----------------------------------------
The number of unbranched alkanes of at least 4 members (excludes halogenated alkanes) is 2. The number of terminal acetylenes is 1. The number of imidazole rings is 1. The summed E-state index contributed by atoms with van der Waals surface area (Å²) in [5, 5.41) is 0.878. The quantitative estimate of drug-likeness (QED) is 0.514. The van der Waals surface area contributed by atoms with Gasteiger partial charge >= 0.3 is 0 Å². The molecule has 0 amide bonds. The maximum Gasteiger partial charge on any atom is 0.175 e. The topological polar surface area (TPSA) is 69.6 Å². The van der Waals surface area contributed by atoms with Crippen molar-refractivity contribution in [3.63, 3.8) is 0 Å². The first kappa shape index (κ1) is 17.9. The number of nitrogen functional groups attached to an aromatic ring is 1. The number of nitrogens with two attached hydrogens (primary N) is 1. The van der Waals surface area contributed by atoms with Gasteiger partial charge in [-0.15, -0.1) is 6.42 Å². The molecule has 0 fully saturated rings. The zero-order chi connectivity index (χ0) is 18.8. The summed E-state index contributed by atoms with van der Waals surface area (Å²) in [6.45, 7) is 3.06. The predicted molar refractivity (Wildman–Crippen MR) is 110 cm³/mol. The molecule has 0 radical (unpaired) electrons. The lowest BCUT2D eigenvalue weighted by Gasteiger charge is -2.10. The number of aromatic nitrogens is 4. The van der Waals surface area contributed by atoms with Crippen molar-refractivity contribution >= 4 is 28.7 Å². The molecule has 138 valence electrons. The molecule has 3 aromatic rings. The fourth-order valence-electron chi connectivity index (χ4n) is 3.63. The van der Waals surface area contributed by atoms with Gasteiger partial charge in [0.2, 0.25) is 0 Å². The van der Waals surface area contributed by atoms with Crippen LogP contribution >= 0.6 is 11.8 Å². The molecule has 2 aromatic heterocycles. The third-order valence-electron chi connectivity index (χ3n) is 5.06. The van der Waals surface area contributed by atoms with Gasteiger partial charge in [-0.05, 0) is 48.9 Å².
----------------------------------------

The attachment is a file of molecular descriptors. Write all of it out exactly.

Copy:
The number of unbranched alkanes of at least 4 members (excludes halogenated alkanes) is 2. The number of terminal acetylenes is 1. The number of imidazole rings is 1. The summed E-state index contributed by atoms with van der Waals surface area (Å²) in [5, 5.41) is 0.878. The quantitative estimate of drug-likeness (QED) is 0.514. The van der Waals surface area contributed by atoms with Gasteiger partial charge >= 0.3 is 0 Å². The molecule has 0 amide bonds. The maximum Gasteiger partial charge on any atom is 0.175 e. The topological polar surface area (TPSA) is 69.6 Å². The van der Waals surface area contributed by atoms with Crippen molar-refractivity contribution in [3.63, 3.8) is 0 Å². The first kappa shape index (κ1) is 17.9. The number of nitrogen functional groups attached to an aromatic ring is 1. The number of nitrogens with two attached hydrogens (primary N) is 1. The van der Waals surface area contributed by atoms with Gasteiger partial charge in [-0.15, -0.1) is 6.42 Å². The molecule has 0 fully saturated rings. The zero-order chi connectivity index (χ0) is 18.8. The summed E-state index contributed by atoms with van der Waals surface area (Å²) in [6.45, 7) is 3.06. The predicted molar refractivity (Wildman–Crippen MR) is 110 cm³/mol. The molecule has 0 radical (unpaired) electrons. The lowest BCUT2D eigenvalue weighted by Gasteiger charge is -2.10. The number of aromatic nitrogens is 4. The van der Waals surface area contributed by atoms with Crippen molar-refractivity contribution >= 4 is 28.7 Å². The molecule has 138 valence electrons. The molecule has 3 aromatic rings. The fourth-order valence-electron chi connectivity index (χ4n) is 3.63. The van der Waals surface area contributed by atoms with Gasteiger partial charge in [0.2, 0.25) is 0 Å². The van der Waals surface area contributed by atoms with Crippen LogP contribution >= 0.6 is 11.8 Å². The molecule has 2 aromatic heterocycles. The third-order valence-electron chi connectivity index (χ3n) is 5.06. The van der Waals surface area contributed by atoms with Gasteiger partial charge in [-0.05, 0) is 48.9 Å².